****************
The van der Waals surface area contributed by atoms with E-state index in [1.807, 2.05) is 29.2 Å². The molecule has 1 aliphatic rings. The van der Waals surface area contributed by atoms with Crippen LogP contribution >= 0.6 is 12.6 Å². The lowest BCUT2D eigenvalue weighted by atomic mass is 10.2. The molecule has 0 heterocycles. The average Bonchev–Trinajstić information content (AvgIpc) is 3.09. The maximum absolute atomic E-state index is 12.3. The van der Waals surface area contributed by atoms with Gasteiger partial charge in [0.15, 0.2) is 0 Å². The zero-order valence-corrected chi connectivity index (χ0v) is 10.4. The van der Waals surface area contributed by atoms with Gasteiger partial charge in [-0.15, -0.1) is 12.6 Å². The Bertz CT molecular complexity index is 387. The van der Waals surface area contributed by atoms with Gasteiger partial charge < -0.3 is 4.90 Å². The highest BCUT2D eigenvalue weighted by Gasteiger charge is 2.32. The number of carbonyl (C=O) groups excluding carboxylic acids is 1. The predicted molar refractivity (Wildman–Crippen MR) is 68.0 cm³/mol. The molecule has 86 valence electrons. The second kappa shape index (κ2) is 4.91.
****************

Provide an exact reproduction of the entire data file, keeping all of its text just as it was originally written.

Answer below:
The van der Waals surface area contributed by atoms with E-state index in [1.807, 2.05) is 29.2 Å². The molecule has 1 aliphatic rings. The van der Waals surface area contributed by atoms with Crippen LogP contribution >= 0.6 is 12.6 Å². The lowest BCUT2D eigenvalue weighted by atomic mass is 10.2. The molecule has 0 heterocycles. The average Bonchev–Trinajstić information content (AvgIpc) is 3.09. The maximum absolute atomic E-state index is 12.3. The van der Waals surface area contributed by atoms with Gasteiger partial charge in [0.15, 0.2) is 0 Å². The zero-order valence-corrected chi connectivity index (χ0v) is 10.4. The van der Waals surface area contributed by atoms with Gasteiger partial charge in [-0.15, -0.1) is 12.6 Å². The Bertz CT molecular complexity index is 387. The van der Waals surface area contributed by atoms with Gasteiger partial charge < -0.3 is 4.90 Å². The highest BCUT2D eigenvalue weighted by Gasteiger charge is 2.32. The number of carbonyl (C=O) groups excluding carboxylic acids is 1. The predicted molar refractivity (Wildman–Crippen MR) is 68.0 cm³/mol. The molecule has 86 valence electrons. The second kappa shape index (κ2) is 4.91.